No article has received as many comments as our last, “Human Error is NEVER the Root Cause.” In fact, one colorful commenter called it “the most ridiculous thing” he’s ever read. Given the feedback, I felt it warranted a revisit.
First, by using the term root cause, I need to accept responsibility for incorrectly implying that there is only one cause to any event. Root Cause Analysis, as a term of art, is often used today to describe the search for preceding causes of accidents, events, or precursor conditions. Whether aircraft accident, financial system collapse, or a child receiving much better than expected grades, all events are open to having many causal components. Root Cause Analysis need not imply a single cause. Nor need it imply investigation of only negative outcomes.
Second, my use of the term human error, without an accompanying definition, led to a bit of backlash among commenters. Was I saying that humans could never be causal to an adverse outcome? Why did I not see that human error was the cause of all adverse events?
The problem is a definitional one. Scientists and safety investigators tend to see human error through a laboratory lens – something like, “a human fails to achieve an intended outcome.” Learning and improvement are their goals, linguistic precision is not. Hence, it’s often the loosest of definitions. Lawyers, in contrast, demand the most precision because the answer may make the difference between life on the street and life in prison. A bank robber inadvertently shoots the security guard during a heist. Is it murder, or human error? Or both? In contrast to safety professionals, lawyers work in the world of negligence, recklessness, and malice aforethought. Human error, because of its general lack of precision, has no place in the law. Hence, criminal investigators and safety professionals are often left looking at the same evidence, just using a different lens to explain what they see.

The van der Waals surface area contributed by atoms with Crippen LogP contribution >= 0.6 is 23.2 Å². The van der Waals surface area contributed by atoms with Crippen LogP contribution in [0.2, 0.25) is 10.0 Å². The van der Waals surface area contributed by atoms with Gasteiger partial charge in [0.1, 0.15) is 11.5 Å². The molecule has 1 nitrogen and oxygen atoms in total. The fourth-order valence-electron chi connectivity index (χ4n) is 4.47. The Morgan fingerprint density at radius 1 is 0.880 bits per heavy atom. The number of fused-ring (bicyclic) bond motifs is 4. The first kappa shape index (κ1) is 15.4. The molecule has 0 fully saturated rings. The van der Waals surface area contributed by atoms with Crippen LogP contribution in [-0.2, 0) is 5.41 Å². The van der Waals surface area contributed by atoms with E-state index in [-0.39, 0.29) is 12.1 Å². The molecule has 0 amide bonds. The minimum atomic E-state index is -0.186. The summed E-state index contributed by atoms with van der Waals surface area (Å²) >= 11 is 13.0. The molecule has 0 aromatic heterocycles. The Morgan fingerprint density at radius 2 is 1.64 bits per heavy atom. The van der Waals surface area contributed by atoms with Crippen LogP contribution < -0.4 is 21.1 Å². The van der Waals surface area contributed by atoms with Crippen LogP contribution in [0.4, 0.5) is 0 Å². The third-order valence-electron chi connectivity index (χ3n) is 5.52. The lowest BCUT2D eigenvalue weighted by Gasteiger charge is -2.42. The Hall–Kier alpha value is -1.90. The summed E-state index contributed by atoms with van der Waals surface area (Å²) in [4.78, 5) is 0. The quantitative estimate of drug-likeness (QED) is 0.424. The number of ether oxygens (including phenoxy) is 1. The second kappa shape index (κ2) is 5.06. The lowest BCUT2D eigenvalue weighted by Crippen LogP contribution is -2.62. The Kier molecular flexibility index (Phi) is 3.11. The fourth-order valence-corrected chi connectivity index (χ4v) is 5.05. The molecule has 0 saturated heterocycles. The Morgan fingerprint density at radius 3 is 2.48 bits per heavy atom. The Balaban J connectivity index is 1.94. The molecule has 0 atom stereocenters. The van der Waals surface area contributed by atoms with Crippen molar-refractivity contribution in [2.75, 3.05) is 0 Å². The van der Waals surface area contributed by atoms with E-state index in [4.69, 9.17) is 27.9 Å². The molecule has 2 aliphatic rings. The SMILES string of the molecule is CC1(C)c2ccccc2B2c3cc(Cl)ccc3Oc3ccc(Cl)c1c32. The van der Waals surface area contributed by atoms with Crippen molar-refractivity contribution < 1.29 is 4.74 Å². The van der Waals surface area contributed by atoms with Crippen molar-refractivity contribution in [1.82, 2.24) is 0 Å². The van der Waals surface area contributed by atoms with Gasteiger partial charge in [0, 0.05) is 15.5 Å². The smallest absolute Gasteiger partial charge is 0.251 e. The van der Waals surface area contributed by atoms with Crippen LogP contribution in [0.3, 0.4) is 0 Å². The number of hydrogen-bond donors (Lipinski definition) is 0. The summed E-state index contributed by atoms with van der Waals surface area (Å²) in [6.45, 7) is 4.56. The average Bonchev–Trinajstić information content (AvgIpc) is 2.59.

Then there is us – 6+ billion other people, who all are more than willing to toss around the terms slip, lapse, mistake, and human error. We don’t use the legal language because we don’t know what it means, and the scientific definition is simply too clinical for life on the street. Still, we are often quick to use the term, and when we cast it upon another human being, it is often an anchor of judgement and shame tied like an albatross around the neck of its victim. Ten years ago, Tony Romo, a star quarterback for the Dallas Cowboys football team, mishandled a football near the end of a playoff game. He botched the hold of the football for what would have been a game winning field goal. Ten years later that human error still haunts Cowboys fans (and Tony Romo).
While socially we liberally use the term human error, it does have its nuanced attributes. We use the term human error to imply a sense of inadvertency, that the human did not intend the actions or its resulting outcome. To say, “I inadvertently ran the red light” is different than “I chose to run the red light.” In everyday language, human error is reserved for the unintentional act and the inadvertent outcome; no one uses human error to describe the conduct of a drunk driver or a suicide bomber.